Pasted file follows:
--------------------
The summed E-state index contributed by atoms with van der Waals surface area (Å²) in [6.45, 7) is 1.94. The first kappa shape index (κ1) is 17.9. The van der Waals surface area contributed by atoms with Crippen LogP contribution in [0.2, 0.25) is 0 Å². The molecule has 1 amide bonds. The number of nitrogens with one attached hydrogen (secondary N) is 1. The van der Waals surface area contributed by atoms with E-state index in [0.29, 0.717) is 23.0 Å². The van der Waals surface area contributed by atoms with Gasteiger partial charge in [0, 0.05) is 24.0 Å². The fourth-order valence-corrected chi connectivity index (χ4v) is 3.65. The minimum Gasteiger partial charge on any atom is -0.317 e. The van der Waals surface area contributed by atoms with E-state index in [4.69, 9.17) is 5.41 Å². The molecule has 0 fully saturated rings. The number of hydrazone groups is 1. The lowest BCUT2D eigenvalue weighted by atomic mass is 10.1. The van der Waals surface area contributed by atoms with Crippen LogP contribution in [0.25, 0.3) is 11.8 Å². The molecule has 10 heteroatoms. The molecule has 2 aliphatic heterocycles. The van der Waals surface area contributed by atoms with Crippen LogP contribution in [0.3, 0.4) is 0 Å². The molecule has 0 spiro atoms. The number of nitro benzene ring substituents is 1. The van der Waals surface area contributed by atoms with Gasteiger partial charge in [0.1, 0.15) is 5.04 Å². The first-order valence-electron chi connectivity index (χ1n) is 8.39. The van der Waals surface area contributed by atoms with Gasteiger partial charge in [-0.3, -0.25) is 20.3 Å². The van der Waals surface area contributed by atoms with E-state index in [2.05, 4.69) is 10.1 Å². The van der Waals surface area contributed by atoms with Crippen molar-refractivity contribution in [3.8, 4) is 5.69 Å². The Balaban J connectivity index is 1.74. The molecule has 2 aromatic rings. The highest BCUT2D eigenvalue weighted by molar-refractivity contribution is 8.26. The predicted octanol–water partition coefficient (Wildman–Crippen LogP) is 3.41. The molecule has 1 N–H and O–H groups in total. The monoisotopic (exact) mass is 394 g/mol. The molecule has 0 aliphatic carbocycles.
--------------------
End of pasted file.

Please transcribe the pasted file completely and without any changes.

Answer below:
The summed E-state index contributed by atoms with van der Waals surface area (Å²) in [6.45, 7) is 1.94. The first kappa shape index (κ1) is 17.9. The van der Waals surface area contributed by atoms with Crippen LogP contribution in [0.2, 0.25) is 0 Å². The molecule has 1 amide bonds. The number of nitrogens with one attached hydrogen (secondary N) is 1. The van der Waals surface area contributed by atoms with E-state index in [0.29, 0.717) is 23.0 Å². The van der Waals surface area contributed by atoms with Gasteiger partial charge in [0, 0.05) is 24.0 Å². The fourth-order valence-corrected chi connectivity index (χ4v) is 3.65. The minimum Gasteiger partial charge on any atom is -0.317 e. The van der Waals surface area contributed by atoms with E-state index in [4.69, 9.17) is 5.41 Å². The molecule has 0 fully saturated rings. The number of hydrazone groups is 1. The lowest BCUT2D eigenvalue weighted by atomic mass is 10.1. The van der Waals surface area contributed by atoms with Crippen LogP contribution in [0.25, 0.3) is 11.8 Å². The molecule has 10 heteroatoms. The molecule has 2 aliphatic heterocycles. The van der Waals surface area contributed by atoms with Crippen LogP contribution in [0.3, 0.4) is 0 Å². The molecule has 0 spiro atoms. The number of nitro benzene ring substituents is 1. The van der Waals surface area contributed by atoms with Gasteiger partial charge in [0.1, 0.15) is 5.04 Å². The first-order valence-electron chi connectivity index (χ1n) is 8.39. The van der Waals surface area contributed by atoms with Gasteiger partial charge in [-0.3, -0.25) is 20.3 Å². The van der Waals surface area contributed by atoms with E-state index in [2.05, 4.69) is 10.1 Å². The van der Waals surface area contributed by atoms with Crippen molar-refractivity contribution in [3.8, 4) is 5.69 Å². The Balaban J connectivity index is 1.74. The molecule has 2 aromatic rings. The highest BCUT2D eigenvalue weighted by molar-refractivity contribution is 8.26. The predicted octanol–water partition coefficient (Wildman–Crippen LogP) is 3.41. The molecule has 1 N–H and O–H groups in total. The monoisotopic (exact) mass is 394 g/mol. The molecule has 0 aliphatic carbocycles.